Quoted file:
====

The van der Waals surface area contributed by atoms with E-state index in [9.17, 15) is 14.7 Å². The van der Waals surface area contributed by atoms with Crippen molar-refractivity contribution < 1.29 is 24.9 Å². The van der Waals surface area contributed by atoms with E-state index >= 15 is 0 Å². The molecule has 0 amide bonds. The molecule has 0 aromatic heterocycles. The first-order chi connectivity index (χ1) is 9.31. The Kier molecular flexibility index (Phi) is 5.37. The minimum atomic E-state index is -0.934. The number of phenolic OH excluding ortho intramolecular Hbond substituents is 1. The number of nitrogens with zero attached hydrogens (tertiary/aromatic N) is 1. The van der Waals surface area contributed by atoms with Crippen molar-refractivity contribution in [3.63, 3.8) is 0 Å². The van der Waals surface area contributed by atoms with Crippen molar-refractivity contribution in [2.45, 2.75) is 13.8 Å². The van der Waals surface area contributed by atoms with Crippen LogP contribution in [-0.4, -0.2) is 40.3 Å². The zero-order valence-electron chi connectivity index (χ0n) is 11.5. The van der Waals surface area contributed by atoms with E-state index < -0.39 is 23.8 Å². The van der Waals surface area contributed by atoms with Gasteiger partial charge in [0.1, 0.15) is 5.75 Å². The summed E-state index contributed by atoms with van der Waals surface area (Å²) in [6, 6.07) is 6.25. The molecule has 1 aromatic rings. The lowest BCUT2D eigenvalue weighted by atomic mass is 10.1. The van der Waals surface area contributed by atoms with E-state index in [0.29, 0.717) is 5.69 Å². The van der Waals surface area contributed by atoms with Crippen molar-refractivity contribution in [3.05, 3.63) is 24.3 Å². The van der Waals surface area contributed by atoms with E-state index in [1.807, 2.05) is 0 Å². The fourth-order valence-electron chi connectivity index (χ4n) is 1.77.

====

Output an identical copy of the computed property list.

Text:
The van der Waals surface area contributed by atoms with E-state index in [9.17, 15) is 14.7 Å². The van der Waals surface area contributed by atoms with Crippen molar-refractivity contribution < 1.29 is 24.9 Å². The van der Waals surface area contributed by atoms with E-state index >= 15 is 0 Å². The molecule has 0 amide bonds. The molecule has 0 aromatic heterocycles. The first-order chi connectivity index (χ1) is 9.31. The Kier molecular flexibility index (Phi) is 5.37. The minimum atomic E-state index is -0.934. The number of phenolic OH excluding ortho intramolecular Hbond substituents is 1. The number of nitrogens with zero attached hydrogens (tertiary/aromatic N) is 1. The van der Waals surface area contributed by atoms with Crippen molar-refractivity contribution in [3.63, 3.8) is 0 Å². The van der Waals surface area contributed by atoms with Crippen molar-refractivity contribution in [2.45, 2.75) is 13.8 Å². The van der Waals surface area contributed by atoms with Crippen LogP contribution in [-0.4, -0.2) is 40.3 Å². The zero-order valence-electron chi connectivity index (χ0n) is 11.5. The van der Waals surface area contributed by atoms with E-state index < -0.39 is 23.8 Å². The van der Waals surface area contributed by atoms with Gasteiger partial charge in [0.1, 0.15) is 5.75 Å². The summed E-state index contributed by atoms with van der Waals surface area (Å²) in [6, 6.07) is 6.25. The molecule has 1 aromatic rings. The lowest BCUT2D eigenvalue weighted by atomic mass is 10.1. The van der Waals surface area contributed by atoms with E-state index in [0.29, 0.717) is 5.69 Å². The van der Waals surface area contributed by atoms with Crippen molar-refractivity contribution in [3.05, 3.63) is 24.3 Å². The van der Waals surface area contributed by atoms with E-state index in [1.807, 2.05) is 0 Å². The fourth-order valence-electron chi connectivity index (χ4n) is 1.77.